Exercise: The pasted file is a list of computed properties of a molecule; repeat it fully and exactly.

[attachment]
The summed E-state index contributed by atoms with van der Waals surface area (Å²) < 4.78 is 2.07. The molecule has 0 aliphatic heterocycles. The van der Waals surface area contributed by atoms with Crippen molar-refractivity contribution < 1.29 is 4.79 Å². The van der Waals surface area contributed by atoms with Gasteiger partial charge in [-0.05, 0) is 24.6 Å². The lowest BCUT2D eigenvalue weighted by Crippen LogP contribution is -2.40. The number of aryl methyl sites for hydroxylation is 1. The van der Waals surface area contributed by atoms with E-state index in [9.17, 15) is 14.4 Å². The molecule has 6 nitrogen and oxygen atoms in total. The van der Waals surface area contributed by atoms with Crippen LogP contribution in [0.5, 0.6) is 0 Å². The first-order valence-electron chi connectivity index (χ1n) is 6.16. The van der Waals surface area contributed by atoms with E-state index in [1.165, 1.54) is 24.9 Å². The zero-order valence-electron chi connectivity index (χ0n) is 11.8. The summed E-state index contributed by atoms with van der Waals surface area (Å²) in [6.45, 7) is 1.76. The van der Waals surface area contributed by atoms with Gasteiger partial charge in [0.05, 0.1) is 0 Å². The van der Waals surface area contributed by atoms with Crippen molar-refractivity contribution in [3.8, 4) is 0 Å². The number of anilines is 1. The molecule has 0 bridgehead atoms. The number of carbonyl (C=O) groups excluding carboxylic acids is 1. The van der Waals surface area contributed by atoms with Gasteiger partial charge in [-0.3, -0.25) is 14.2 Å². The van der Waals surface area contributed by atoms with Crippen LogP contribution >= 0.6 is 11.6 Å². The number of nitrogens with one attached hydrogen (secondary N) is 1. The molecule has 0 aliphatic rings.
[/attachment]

The summed E-state index contributed by atoms with van der Waals surface area (Å²) < 4.78 is 2.07. The molecule has 0 aliphatic heterocycles. The van der Waals surface area contributed by atoms with Crippen molar-refractivity contribution < 1.29 is 4.79 Å². The van der Waals surface area contributed by atoms with Gasteiger partial charge in [-0.05, 0) is 24.6 Å². The lowest BCUT2D eigenvalue weighted by Crippen LogP contribution is -2.40. The number of aryl methyl sites for hydroxylation is 1. The van der Waals surface area contributed by atoms with E-state index in [9.17, 15) is 14.4 Å². The molecule has 6 nitrogen and oxygen atoms in total. The van der Waals surface area contributed by atoms with Crippen LogP contribution in [0.5, 0.6) is 0 Å². The first-order valence-electron chi connectivity index (χ1n) is 6.16. The van der Waals surface area contributed by atoms with E-state index in [1.165, 1.54) is 24.9 Å². The zero-order valence-electron chi connectivity index (χ0n) is 11.8. The summed E-state index contributed by atoms with van der Waals surface area (Å²) in [6.45, 7) is 1.76. The van der Waals surface area contributed by atoms with Gasteiger partial charge in [0.05, 0.1) is 0 Å². The van der Waals surface area contributed by atoms with Crippen molar-refractivity contribution in [3.8, 4) is 0 Å². The number of anilines is 1. The molecule has 0 bridgehead atoms. The number of carbonyl (C=O) groups excluding carboxylic acids is 1. The van der Waals surface area contributed by atoms with Gasteiger partial charge in [-0.3, -0.25) is 14.2 Å². The van der Waals surface area contributed by atoms with Crippen LogP contribution >= 0.6 is 11.6 Å². The number of nitrogens with one attached hydrogen (secondary N) is 1. The molecule has 0 aliphatic rings.